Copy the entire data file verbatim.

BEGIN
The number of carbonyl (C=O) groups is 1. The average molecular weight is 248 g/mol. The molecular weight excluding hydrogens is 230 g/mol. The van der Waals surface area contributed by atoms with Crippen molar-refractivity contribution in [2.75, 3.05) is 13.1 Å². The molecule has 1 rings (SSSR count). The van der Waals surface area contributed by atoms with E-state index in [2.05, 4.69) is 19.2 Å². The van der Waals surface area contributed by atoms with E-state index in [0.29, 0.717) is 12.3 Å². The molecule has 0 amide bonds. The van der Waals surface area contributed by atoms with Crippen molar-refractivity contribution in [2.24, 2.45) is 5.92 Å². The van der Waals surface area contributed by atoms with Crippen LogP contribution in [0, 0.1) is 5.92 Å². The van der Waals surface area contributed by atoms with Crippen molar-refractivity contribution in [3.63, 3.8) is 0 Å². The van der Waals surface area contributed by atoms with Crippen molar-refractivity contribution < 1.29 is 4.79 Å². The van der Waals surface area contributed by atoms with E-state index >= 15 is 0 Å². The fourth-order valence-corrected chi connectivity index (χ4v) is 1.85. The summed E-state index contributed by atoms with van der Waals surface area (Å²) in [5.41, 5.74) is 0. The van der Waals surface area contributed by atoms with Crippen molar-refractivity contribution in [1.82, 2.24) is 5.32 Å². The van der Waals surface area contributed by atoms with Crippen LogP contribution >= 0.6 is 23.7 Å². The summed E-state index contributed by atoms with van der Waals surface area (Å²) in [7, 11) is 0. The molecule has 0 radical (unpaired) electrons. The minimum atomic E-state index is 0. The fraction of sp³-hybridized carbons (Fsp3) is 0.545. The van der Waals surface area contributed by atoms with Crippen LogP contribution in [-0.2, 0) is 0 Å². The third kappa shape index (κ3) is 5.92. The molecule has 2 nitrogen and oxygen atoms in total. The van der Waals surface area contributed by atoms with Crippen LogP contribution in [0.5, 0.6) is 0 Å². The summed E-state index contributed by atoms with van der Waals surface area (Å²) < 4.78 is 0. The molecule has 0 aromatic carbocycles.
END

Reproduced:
The number of carbonyl (C=O) groups is 1. The average molecular weight is 248 g/mol. The molecular weight excluding hydrogens is 230 g/mol. The van der Waals surface area contributed by atoms with Crippen molar-refractivity contribution in [2.75, 3.05) is 13.1 Å². The molecule has 1 rings (SSSR count). The van der Waals surface area contributed by atoms with E-state index in [2.05, 4.69) is 19.2 Å². The van der Waals surface area contributed by atoms with E-state index in [0.29, 0.717) is 12.3 Å². The molecule has 0 amide bonds. The van der Waals surface area contributed by atoms with Crippen molar-refractivity contribution in [2.24, 2.45) is 5.92 Å². The van der Waals surface area contributed by atoms with Crippen LogP contribution in [0, 0.1) is 5.92 Å². The van der Waals surface area contributed by atoms with Crippen molar-refractivity contribution in [3.63, 3.8) is 0 Å². The van der Waals surface area contributed by atoms with Crippen molar-refractivity contribution < 1.29 is 4.79 Å². The van der Waals surface area contributed by atoms with E-state index >= 15 is 0 Å². The fourth-order valence-corrected chi connectivity index (χ4v) is 1.85. The summed E-state index contributed by atoms with van der Waals surface area (Å²) in [5.41, 5.74) is 0. The van der Waals surface area contributed by atoms with Crippen molar-refractivity contribution in [1.82, 2.24) is 5.32 Å². The van der Waals surface area contributed by atoms with Crippen LogP contribution >= 0.6 is 23.7 Å². The summed E-state index contributed by atoms with van der Waals surface area (Å²) in [7, 11) is 0. The molecule has 0 radical (unpaired) electrons. The minimum atomic E-state index is 0. The fraction of sp³-hybridized carbons (Fsp3) is 0.545. The van der Waals surface area contributed by atoms with Crippen LogP contribution in [-0.2, 0) is 0 Å². The third kappa shape index (κ3) is 5.92. The molecule has 2 nitrogen and oxygen atoms in total. The van der Waals surface area contributed by atoms with Crippen LogP contribution in [0.5, 0.6) is 0 Å². The summed E-state index contributed by atoms with van der Waals surface area (Å²) < 4.78 is 0. The molecule has 0 aromatic carbocycles.